E-books and VAT: A-G’s Opinion

September 7, 2016

The Court of Justice of the European Union has before it a reference from the Polish Constitutional Court which raises issues about the different treatment of electronic publications for VAT purposes. In the view of Advocate General Kokott, the exclusion of electronically supplied digital books, newspapers and periodicals from the reduced rate of value added tax is compatible with the principle of equal treatment. She considers that the VAT Directive (Directive 2006/112/EC) is to that extent valid.

Under the VAT Directive, Member States may apply a reduced rate of VAT to printed publications such as books, newspapers and periodicals (unless they are predominantly devoted to advertising).  Digital publications, by contrast, must be subject to the normal VAT rate, with the exception of digital books, provided that they are supplied by means of a physical medium such as a CD-ROM, where a reduced rate of VAT may be applied. If such books are made available by means of downloading or streaming, the normal VAT rate applies. The normal VAT rate applies in all cases for digital newspapers and periodicals irrespective of how they are supplied

The Polish Constitutional Court, before which a case has been brought by the Polish Commissioner for Civic Rights, raised doubts concerning the validity of that rule. On the one hand, it has doubts as to whether the difference in taxation is compatible with the principle of equal treatment, while, on the other, it is unsure whether the European Parliament was sufficiently involved in the legislative process.

In her Opinion, Advocate General Juliane Kokott concludes that the VAT Directive is valid insofar as it applies the reduced rate of tax only to printed books, newspapers and periodicals, as well as to digital books which are supplied by means of a physical medium.

As regards the application of the normal VAT rate to all digital publications which are supplied electronically, it might not be possible to compare such publications with printed publications. On the one hand, the EU legislature may, in light of the fundamental objective of the VAT Directive to prevent distortions of competition, have discretion to assess the degree to which these publications are in fact in competition with one another. As the Court of Justice has already held, with regard to books, competition does not necessarily exist between their digital versions and their paper versions. Rather, the existence of such competition is dependent on a number of factors that may not only differ from Member State to Member State, but may also vary over time. In the view of Advocate General Kokott, where the factual circumstances are unclear in this way, it is primarily for the EU legislature, and not for the CJEU, to undertake, within the scope of its legislative discretion, the complex assessment of a competitive situation across the EU.

On the other hand, given their very different distribution costs, there is a significant difference between digital and printed publications with regard to their need for support. This is to be considered in conjunction, with the objective of the reduced tax rate for publications, namely promotion of education of EU citizens through the reading of books, newspapers and periodicals. In any event, the difference in treatment is currently justified. This results, in particular, from the legitimate legislative objective of providing for a special taxation scheme for electronic services. The principle of equal treatment is therefore not infringed.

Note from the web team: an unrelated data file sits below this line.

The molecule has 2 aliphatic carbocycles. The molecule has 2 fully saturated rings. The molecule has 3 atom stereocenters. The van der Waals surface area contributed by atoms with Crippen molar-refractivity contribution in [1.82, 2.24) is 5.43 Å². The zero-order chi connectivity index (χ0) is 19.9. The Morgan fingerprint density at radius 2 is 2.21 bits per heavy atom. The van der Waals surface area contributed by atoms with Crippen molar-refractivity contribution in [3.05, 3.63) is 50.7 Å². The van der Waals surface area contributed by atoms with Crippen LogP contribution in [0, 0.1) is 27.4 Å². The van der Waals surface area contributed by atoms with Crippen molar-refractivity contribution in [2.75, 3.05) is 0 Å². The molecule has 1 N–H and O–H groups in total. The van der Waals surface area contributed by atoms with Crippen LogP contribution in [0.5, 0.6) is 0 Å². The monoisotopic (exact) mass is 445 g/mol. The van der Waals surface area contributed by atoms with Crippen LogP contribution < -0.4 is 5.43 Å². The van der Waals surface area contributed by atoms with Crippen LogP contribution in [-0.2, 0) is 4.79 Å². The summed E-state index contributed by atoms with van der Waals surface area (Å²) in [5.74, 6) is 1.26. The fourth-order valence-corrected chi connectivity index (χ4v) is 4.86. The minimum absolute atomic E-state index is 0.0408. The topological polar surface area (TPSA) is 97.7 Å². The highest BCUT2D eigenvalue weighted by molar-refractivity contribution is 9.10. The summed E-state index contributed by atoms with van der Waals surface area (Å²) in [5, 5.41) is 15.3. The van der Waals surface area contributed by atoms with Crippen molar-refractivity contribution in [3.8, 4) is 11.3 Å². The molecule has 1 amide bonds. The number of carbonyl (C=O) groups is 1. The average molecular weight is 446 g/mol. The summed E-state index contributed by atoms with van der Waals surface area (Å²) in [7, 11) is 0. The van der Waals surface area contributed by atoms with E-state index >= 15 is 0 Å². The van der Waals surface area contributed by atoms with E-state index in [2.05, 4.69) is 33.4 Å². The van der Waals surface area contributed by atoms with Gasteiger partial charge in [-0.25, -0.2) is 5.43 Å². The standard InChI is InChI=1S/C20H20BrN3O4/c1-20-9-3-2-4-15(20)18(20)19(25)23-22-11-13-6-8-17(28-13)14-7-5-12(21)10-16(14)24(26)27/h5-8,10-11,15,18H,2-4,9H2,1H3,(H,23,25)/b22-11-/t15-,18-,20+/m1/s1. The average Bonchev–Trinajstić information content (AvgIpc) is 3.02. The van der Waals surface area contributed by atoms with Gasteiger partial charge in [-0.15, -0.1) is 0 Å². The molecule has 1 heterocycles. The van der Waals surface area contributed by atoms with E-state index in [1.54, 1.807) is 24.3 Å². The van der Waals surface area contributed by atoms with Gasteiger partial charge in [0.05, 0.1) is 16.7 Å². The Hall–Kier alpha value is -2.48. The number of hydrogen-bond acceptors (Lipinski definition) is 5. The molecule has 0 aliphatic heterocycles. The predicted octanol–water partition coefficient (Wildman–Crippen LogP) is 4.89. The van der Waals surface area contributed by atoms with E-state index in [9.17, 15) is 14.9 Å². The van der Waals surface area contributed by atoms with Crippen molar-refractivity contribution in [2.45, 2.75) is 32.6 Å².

Advocate General Kokott also takes the view that the applicability of the reduced VAT rate to digital books supplied in a physical form, but not to digital books supplied by electronic means, does not amount to an infringement of the principle of equal treatment. It is true that these books are, in view of the VAT Directive’s objective of preventing distortions of competition, comparable inasmuch as they are in competition with one another. For the consumer, the same product is involved, namely the file of a digital book, which in both cases is not usable without an additional reading device. Comparability also exists with regard to the educational purpose pursued by the reduced tax rate, since fulfilment of that purpose depends solely on the content, not on the means of transmission, of a digital book. The difference in treatment is, however, justified, particularly in view of the special requirements of the taxation of electronic services, which are, under the VAT Directive, excluded entirely from the reduced tax rate. In order to demonstrate that the difference in taxation is proportionate, Mrs Kokott points out, inter alia, that digital books transmitted by electronic means can generally be offered at a lower price than those on physical supports, even though they are subject to a higher rate of VAT.

The exclusion from the reduced tax rate of digital newspapers and periodicals supplied on CD-ROM etc also does not, in her view, infringe the principle of equal treatment, as these are not comparable to printed newspapers and periodicals or to similarly supplied digital books.

Finally, so far as concerns the European Parliament’s involvement in the legislative procedure, Advocate General Kokott expresses the view that the Parliament was properly involved and that consequently there can be no doubt as to the validity of the rule of the VAT Directive which is at issue in the present case.

The full text of the Opinion is not currently available in English and the above is taken from the CJEU press release.